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Most clients in the freelance world want to hire someone with experience. But how are you supposed to get experience when no one will give you a chance? This is the harsh reality I faced back in 2011 when I wanted to become a freelance writer.

My goal was to quit my full-time accounting job so I could become my own boss and work as a location independent freelancer. But I quickly found that getting started, without any experience, wasn’t so easy. It took over 2 years to build up enough connections and income for me to finally realize my dream.

I made a lot of mistakes during this time and had to learn things in a hard way. But you don’t have to! If you’re a new freelancer starting out, here’s how you can get started even if you don’t have any experience.

1. Source Testimonials from Past Employers

When I first started freelancing it was just a small thing I did on the side of the day job. This is how most freelancers start out and then may choose to quit their day job later to pursue freelancing full-time. Before leaving my day job for good, I made sure to source a few testimonials from my bosses and managers.

This is one of the main reasons it’s key not to burn any bridges on your way out (if at all possible), so you can leverage these testimonials for future freelance work. It’s tough starting from scratch and having a couple of real-list testimonials from past employers could make all the difference.

Request that your employer be as specific as possible, maybe even putting together a quick questionnaire for them to fill out. Be sure to mention any special awards such as an employee-of-the-month type of recognition.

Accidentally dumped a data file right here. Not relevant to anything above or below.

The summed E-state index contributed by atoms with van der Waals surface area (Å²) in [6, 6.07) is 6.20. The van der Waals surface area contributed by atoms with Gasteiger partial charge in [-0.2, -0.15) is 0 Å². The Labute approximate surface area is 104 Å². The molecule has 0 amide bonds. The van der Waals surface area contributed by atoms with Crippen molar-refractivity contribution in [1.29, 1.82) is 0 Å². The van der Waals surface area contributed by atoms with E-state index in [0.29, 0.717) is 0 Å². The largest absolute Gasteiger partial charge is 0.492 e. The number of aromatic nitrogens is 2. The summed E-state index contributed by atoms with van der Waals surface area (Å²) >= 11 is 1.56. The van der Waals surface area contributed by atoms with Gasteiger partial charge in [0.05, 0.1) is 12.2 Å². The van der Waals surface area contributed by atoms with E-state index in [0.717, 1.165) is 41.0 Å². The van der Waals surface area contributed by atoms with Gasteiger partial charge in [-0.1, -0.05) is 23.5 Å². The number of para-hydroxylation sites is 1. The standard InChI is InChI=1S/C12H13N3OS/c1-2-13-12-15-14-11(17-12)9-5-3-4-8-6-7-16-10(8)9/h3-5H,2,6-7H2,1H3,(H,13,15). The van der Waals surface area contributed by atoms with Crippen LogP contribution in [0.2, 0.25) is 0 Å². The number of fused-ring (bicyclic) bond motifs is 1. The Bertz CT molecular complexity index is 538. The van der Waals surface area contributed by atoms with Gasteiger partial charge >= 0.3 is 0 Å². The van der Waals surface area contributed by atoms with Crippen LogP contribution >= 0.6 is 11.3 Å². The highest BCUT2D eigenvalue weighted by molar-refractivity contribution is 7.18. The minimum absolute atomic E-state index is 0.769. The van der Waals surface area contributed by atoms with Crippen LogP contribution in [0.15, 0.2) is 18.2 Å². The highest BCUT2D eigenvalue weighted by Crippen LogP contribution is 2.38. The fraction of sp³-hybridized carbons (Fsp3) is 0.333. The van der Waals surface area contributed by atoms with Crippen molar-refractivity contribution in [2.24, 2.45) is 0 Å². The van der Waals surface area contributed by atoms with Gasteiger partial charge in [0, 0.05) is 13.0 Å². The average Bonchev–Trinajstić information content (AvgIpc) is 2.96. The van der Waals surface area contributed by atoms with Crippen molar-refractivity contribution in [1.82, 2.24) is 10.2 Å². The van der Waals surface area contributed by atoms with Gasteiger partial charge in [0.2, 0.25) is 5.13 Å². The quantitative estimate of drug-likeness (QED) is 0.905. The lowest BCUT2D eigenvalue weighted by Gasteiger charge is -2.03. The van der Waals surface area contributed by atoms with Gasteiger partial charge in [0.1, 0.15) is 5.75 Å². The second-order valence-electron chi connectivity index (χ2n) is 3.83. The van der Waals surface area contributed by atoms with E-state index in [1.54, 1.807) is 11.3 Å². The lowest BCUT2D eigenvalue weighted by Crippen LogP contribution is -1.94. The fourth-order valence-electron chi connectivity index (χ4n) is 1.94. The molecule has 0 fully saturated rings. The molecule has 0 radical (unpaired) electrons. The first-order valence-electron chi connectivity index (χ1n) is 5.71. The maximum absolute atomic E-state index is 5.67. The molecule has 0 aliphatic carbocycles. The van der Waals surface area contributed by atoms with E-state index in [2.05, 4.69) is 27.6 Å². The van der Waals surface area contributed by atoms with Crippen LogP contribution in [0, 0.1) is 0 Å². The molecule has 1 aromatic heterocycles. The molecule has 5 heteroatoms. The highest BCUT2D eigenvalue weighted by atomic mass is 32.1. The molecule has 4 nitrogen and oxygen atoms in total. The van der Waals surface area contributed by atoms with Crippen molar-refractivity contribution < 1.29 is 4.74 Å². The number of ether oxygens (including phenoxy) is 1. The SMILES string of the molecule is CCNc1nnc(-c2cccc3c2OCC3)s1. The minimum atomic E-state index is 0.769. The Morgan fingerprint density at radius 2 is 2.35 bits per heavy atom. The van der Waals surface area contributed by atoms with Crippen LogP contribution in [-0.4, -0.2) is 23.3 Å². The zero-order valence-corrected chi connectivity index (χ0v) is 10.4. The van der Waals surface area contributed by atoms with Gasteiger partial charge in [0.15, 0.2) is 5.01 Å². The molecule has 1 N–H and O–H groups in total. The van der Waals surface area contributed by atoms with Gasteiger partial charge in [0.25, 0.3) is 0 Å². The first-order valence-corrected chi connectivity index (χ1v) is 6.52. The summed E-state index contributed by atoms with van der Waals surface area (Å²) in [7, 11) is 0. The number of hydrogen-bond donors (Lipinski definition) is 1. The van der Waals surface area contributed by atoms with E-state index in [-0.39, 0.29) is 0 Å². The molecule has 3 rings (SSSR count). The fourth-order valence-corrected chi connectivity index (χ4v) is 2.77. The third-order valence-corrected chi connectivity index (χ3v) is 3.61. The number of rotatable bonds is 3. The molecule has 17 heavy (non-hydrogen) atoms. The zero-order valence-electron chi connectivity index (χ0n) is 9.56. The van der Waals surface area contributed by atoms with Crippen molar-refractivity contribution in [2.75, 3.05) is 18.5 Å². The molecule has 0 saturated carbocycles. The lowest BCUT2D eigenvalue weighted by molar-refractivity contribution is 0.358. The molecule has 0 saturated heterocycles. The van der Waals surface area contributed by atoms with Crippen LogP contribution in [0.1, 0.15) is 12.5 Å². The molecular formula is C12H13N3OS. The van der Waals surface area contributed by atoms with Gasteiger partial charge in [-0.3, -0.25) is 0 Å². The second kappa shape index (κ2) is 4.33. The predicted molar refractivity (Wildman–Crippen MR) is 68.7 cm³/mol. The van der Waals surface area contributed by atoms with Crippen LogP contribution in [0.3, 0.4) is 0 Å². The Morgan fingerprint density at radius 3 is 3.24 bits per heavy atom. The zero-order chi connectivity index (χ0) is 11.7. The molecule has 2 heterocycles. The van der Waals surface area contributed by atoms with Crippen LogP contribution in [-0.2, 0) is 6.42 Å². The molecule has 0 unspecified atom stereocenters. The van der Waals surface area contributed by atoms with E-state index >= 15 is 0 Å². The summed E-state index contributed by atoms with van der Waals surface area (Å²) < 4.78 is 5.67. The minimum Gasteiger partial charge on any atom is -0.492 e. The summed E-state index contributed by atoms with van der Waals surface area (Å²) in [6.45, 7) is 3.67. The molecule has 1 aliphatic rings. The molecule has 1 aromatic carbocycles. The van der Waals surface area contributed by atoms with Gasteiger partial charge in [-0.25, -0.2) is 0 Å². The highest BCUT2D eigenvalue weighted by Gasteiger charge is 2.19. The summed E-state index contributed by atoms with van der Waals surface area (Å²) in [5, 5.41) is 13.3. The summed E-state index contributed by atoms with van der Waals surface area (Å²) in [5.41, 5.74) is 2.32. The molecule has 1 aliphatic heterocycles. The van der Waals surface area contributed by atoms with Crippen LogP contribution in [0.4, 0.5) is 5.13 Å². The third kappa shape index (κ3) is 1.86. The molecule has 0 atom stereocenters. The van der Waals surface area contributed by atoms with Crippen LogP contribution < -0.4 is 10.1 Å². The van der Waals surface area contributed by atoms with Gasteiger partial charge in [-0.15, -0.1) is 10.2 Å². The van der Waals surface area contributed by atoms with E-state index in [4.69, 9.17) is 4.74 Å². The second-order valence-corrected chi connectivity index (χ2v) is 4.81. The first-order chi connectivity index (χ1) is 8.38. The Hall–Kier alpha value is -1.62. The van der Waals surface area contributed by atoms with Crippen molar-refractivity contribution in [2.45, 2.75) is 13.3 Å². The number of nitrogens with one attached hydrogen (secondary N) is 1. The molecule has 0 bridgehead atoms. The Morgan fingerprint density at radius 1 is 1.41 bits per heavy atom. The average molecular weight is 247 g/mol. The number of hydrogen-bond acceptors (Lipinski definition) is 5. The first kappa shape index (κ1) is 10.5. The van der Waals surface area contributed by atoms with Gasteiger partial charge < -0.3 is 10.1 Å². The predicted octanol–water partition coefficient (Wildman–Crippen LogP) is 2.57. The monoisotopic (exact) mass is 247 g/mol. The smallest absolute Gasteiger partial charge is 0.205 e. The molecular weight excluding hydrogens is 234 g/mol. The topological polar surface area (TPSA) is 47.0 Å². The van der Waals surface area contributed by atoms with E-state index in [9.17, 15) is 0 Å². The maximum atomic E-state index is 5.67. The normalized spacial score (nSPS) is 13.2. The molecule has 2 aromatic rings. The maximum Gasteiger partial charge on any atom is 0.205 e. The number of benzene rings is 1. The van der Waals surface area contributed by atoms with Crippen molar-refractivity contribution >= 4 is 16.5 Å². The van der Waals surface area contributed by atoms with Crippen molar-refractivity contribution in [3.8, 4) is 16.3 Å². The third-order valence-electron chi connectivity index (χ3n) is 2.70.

2. Make a Lateral Transition

When trying to find freelance work without any experience the strategy where you’ll see the fastest results is making a lateral transition.

A lateral move takes into account any past knowledge or major experiences and uses it as leverage for your freelance work. This allows you to basically bypass the “no experience” trap and avoid having to start from scratch.

One way I did this was by taking my 10+ years of small business accounting experience and specializing in being a small business freelance writer.

I may not have been an expert blogger or writer but I was extremely well versed in topics related to taxes, entrepreneurship, small business, accounting, and financial organization. So that’s what I focused on. This knowledge set me apart when I was seeking out freelance work as a brand new writer.

What past experience or knowledge do you have that you can use to make a lateral transition into the freelance world? Don’t look at your lack of freelance writing, editing, or assistant work as a drawback. Instead, focus on other topics or niches that you can specialize in while building your freelance portfolio.

You can always choose different topics or niches in the future, once you have some experience in your chosen field.

3. Avoid Traditional Job Boards

Traditional freelance job boards aren’t as great as the companies make them out to be.